December 17, 2014 by Troy Baccus

What if a business owner gets hurt?


If a business owner gets seriously injured or sick how does the business operate? How does it pay its bills? Does the business dissolve, get sold, or continue to run? These are important questions; especially if you own your own business.

There are specific types of insurance designed to financially help business owners if they get hurt or sick. They are:

  1. Disability Insurance 
  2. Business Overhead Insurance
  3. Business Loan Protection
  4. Disability Buy-out Protection


Disability Insurance for Business Owners

If you rely on the income your business earns then you need disability insurance. Disability insurance will begin paying you a monthly income if you become hurt or too sick to work. In many cases, the disability income benefit will pay in addition to the income your business brings in. If your illness turns into a long-term disability, then your disability insurance policy will continue paying long after your business income goes away.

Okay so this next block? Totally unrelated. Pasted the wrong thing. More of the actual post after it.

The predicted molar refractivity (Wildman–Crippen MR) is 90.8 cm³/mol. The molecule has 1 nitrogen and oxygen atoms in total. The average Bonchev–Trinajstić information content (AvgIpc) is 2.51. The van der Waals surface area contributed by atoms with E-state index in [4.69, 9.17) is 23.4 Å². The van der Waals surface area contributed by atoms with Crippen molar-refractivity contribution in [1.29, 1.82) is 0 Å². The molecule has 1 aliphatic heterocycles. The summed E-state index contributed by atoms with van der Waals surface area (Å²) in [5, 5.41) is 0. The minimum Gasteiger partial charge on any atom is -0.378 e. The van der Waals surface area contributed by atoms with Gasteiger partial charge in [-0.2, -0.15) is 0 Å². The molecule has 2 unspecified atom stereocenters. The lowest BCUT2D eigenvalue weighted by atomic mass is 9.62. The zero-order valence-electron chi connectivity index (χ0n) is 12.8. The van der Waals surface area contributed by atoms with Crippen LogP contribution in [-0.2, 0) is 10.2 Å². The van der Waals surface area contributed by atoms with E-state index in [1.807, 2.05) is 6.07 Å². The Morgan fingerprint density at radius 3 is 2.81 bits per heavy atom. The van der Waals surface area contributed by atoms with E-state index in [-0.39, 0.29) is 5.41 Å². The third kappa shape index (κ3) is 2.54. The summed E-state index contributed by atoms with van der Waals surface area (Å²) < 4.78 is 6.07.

Disability Business Overhead Insurance

Business overhead insurance pays you a monthly reimbursement check for the monthly overhead your business incurs. That means if you have a business with a high rent or payroll obligation, the insurance company pays for these expenses if you get hurt. If you have a business with high overhead expenses, then you should have business overhead insurance.


Disability Business Loan Protection

Disability business loan protection is a disability insurance policy that is designed to match the terms of a loan. Often times lenders will require disability business loan protection before approving a loan. With this insurance the policy pays an outstanding loan if the borrower gets hurt or sick. Taking out a big loan for your business? Buy this insurance.


Disability Partnership Buy-out Insurance

Disability partnership buy-out insurance is an extremely important type of insurance for business partners. A business partnership should have an underlying plan for what happens if one of the owners falls ill or dies. The plan is typically called a “buy-out plan” and an insurance policy can be crafted to meet the terms of such an agreement. If you are a member of a partnership you should make sure to confirm all owners are on the same page as to what happens if someone falls ill.


Contact us to discuss more financial protection options. Request a quote today>>

Troy Baccus


The Standard, MetLife, Principal Financial Group, Genworth, & Lincoln Financial Group